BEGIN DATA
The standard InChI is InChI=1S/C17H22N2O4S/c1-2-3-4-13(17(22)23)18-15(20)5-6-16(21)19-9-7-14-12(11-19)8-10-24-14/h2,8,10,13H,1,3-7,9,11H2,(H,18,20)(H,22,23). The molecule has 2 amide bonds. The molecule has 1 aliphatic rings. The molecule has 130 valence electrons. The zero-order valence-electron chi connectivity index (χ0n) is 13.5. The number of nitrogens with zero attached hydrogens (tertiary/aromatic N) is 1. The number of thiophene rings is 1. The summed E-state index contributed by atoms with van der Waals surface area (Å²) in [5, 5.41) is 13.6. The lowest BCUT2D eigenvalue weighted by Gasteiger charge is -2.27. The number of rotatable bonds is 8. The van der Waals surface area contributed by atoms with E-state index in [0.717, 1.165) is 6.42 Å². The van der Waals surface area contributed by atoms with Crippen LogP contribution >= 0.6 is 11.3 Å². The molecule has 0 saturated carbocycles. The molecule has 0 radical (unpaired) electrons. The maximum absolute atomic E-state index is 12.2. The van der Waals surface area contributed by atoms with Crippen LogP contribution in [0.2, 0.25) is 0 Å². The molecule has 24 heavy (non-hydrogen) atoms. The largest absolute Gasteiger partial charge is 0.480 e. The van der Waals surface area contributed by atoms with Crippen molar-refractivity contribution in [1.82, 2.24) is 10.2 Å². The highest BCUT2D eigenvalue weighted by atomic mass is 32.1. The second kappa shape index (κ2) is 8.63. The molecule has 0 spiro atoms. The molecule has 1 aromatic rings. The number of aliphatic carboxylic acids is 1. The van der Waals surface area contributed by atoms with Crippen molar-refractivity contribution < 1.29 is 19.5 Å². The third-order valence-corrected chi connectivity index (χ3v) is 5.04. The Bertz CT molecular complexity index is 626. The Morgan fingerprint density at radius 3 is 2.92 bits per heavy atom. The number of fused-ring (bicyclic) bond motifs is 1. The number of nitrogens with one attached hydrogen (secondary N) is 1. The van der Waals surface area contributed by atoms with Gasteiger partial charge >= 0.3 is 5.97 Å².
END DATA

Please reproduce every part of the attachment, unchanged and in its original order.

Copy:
The standard InChI is InChI=1S/C17H22N2O4S/c1-2-3-4-13(17(22)23)18-15(20)5-6-16(21)19-9-7-14-12(11-19)8-10-24-14/h2,8,10,13H,1,3-7,9,11H2,(H,18,20)(H,22,23). The molecule has 2 amide bonds. The molecule has 1 aliphatic rings. The molecule has 130 valence electrons. The zero-order valence-electron chi connectivity index (χ0n) is 13.5. The number of nitrogens with zero attached hydrogens (tertiary/aromatic N) is 1. The number of thiophene rings is 1. The summed E-state index contributed by atoms with van der Waals surface area (Å²) in [5, 5.41) is 13.6. The lowest BCUT2D eigenvalue weighted by Gasteiger charge is -2.27. The number of rotatable bonds is 8. The van der Waals surface area contributed by atoms with E-state index in [0.717, 1.165) is 6.42 Å². The van der Waals surface area contributed by atoms with Crippen LogP contribution >= 0.6 is 11.3 Å². The molecule has 0 saturated carbocycles. The molecule has 0 radical (unpaired) electrons. The maximum absolute atomic E-state index is 12.2. The van der Waals surface area contributed by atoms with Crippen LogP contribution in [0.2, 0.25) is 0 Å². The molecule has 24 heavy (non-hydrogen) atoms. The largest absolute Gasteiger partial charge is 0.480 e. The van der Waals surface area contributed by atoms with Crippen molar-refractivity contribution in [1.82, 2.24) is 10.2 Å². The highest BCUT2D eigenvalue weighted by atomic mass is 32.1. The second kappa shape index (κ2) is 8.63. The molecule has 0 spiro atoms. The molecule has 1 aromatic rings. The number of aliphatic carboxylic acids is 1. The van der Waals surface area contributed by atoms with Crippen molar-refractivity contribution < 1.29 is 19.5 Å². The third-order valence-corrected chi connectivity index (χ3v) is 5.04. The Bertz CT molecular complexity index is 626. The Morgan fingerprint density at radius 3 is 2.92 bits per heavy atom. The number of fused-ring (bicyclic) bond motifs is 1. The number of nitrogens with one attached hydrogen (secondary N) is 1. The van der Waals surface area contributed by atoms with Gasteiger partial charge >= 0.3 is 5.97 Å².